Can learn from Indian example of harmony: US
At a time when nations around the globe are losing ground to extremism, India`s tradition of tolerance and its management of a large and diverse society can be an important learning ground.
Washington: At a time when nations around
the globe are losing ground to extremism, India`s tradition of
tolerance and its management of a large and diverse society
can be an important learning ground for the world, a US cable
from its New Delhi embassy said in 2006.
The cable said in the democratic, multi-religious, and
multi-ethnic society that India is, secularism is synonymous
to tolerance of all faiths and extremists are far outnumbered
by `secular` moderates.
"India`s large Muslim population, and that community`s
relatively positive relations with its Hindu majority, also
offer insights on how we can more effectively engage in the
battle of ideas against violent extremism within a democratic,
pluralistic society," said the cable coming of the US Embassy
in New Delhi in April 2006.
The United States accuses WikiLeaks of stealing its
secret cables, though it has refused to either deny or confirm
"We can learn a great deal from India`s management of
its large society to minimise extremist ideologies. India
enjoys a democratic, multi-religious, multi-cultural,
heterogeneous, multi-ethnic society where all major world
religions are practised freely," it said.
"Isolated elements of religious extremism of many
varieties have, however, occurred in India -- notably among
Hindus, Muslims, and Sikhs -- although extremists as a whole
are by far outnumbered by `secular` moderates," the US Embassy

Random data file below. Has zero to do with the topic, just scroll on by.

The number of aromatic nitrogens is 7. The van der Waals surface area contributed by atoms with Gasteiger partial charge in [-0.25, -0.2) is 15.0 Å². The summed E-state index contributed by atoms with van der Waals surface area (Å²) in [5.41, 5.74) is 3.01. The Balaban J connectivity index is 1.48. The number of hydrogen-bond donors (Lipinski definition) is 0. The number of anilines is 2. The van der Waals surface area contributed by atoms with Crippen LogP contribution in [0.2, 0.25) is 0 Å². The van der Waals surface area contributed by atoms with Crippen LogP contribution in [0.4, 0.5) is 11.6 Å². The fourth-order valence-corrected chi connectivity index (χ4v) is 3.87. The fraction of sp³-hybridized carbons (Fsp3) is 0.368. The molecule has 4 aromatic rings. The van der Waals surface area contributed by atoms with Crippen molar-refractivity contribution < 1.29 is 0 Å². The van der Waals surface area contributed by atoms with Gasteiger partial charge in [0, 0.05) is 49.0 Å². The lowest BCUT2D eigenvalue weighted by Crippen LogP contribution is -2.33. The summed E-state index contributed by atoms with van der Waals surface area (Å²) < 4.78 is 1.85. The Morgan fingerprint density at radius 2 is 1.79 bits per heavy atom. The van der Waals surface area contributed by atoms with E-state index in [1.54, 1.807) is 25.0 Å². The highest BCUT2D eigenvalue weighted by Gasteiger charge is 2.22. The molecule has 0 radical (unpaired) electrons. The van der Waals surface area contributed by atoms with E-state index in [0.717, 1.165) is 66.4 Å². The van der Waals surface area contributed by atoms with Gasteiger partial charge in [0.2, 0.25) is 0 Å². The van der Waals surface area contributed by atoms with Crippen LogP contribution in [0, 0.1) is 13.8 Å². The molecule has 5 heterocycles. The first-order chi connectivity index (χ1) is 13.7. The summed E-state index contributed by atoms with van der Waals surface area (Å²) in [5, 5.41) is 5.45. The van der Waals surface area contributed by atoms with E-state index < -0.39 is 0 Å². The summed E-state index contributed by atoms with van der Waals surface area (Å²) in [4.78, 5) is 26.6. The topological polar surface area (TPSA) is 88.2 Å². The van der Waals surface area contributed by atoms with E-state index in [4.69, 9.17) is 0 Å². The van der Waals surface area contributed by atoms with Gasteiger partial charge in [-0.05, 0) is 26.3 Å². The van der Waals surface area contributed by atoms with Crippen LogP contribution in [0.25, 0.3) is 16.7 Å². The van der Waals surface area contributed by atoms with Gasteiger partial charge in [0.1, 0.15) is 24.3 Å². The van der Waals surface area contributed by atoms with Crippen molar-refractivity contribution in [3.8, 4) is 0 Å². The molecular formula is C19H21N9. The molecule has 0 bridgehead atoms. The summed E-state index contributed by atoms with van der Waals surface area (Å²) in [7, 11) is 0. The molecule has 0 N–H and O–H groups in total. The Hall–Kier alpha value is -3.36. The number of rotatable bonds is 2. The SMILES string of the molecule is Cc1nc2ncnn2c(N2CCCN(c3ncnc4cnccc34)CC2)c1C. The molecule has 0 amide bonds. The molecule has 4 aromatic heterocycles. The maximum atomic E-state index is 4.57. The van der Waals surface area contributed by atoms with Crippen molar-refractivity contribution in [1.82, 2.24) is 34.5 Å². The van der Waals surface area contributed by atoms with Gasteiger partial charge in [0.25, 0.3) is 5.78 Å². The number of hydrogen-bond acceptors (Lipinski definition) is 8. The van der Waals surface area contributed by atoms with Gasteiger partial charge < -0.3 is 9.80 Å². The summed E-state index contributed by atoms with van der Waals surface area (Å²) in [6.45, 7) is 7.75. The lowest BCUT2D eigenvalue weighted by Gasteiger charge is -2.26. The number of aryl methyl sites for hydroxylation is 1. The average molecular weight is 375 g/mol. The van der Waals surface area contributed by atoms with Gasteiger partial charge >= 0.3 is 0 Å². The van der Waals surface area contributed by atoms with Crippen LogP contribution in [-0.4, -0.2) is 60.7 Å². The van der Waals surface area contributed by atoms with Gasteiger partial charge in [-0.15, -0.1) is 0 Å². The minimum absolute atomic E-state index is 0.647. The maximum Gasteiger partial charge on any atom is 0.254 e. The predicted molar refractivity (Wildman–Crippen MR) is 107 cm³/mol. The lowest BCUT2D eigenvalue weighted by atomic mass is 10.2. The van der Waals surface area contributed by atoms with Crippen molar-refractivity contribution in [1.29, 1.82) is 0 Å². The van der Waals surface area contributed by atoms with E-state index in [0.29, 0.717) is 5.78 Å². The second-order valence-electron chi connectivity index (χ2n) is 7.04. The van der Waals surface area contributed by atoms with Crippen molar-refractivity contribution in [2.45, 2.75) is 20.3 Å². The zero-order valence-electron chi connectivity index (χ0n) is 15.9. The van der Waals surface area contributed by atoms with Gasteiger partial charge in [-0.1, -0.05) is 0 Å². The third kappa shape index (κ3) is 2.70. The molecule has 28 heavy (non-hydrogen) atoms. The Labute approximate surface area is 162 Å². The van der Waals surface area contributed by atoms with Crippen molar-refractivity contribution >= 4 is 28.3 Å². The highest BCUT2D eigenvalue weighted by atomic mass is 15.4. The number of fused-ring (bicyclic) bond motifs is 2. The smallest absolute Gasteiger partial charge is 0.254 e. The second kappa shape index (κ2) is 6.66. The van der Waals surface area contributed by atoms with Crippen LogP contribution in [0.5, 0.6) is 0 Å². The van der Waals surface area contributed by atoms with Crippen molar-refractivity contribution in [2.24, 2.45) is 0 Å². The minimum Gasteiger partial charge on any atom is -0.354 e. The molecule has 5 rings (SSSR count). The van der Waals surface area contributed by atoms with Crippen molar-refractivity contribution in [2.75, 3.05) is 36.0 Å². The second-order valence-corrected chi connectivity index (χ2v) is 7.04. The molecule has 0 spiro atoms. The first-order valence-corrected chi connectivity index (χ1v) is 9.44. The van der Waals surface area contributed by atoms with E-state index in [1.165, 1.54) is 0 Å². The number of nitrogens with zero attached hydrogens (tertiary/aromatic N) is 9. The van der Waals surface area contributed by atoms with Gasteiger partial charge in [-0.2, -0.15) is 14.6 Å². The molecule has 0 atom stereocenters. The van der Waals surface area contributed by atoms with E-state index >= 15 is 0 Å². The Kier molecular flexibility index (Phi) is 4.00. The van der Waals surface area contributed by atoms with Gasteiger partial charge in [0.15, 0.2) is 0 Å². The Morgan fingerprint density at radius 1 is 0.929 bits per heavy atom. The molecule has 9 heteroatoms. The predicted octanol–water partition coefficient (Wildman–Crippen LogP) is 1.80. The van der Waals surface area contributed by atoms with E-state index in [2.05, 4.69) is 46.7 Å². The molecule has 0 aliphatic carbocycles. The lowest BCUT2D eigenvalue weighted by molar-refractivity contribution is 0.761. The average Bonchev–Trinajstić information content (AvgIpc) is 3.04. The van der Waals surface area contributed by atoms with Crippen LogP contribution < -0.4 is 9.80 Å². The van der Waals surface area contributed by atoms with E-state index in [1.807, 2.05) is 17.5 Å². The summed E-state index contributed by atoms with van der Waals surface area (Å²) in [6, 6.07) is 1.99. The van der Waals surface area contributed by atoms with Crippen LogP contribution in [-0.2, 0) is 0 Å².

said, praising the secular democratic tradition of India.
It said in the Indian context, secularism stands for
tolerance for all faiths, and does not imply life devoid of
religion, although religious freedom -- including atheism --
is protected and guaranteed by the Constitution and a long
history of court precedent.
"At a time when many nations appear to be losing
ground to extremist movements, India`s trendlines are pointing
in the right direction, bolstered by strong indigenous
traditions of communal co-habitation, non-violent political
protest, a free press," the embassy cable said.
It also noted a realisation by politicians that
religious hatred is not a vote getter among the "increasingly
savvy, globalised, and prosperous Indian electorate".
However, it said a risk of isolated outbreaks of
sectarian violence remains.
"... especially in response to the terrorism that has
plagued India for decades, or when provoked by regional
politicians for their narrow political purposes (for example,
the recently passed anti-conversion legislation in
Rajasthan)," the cable said.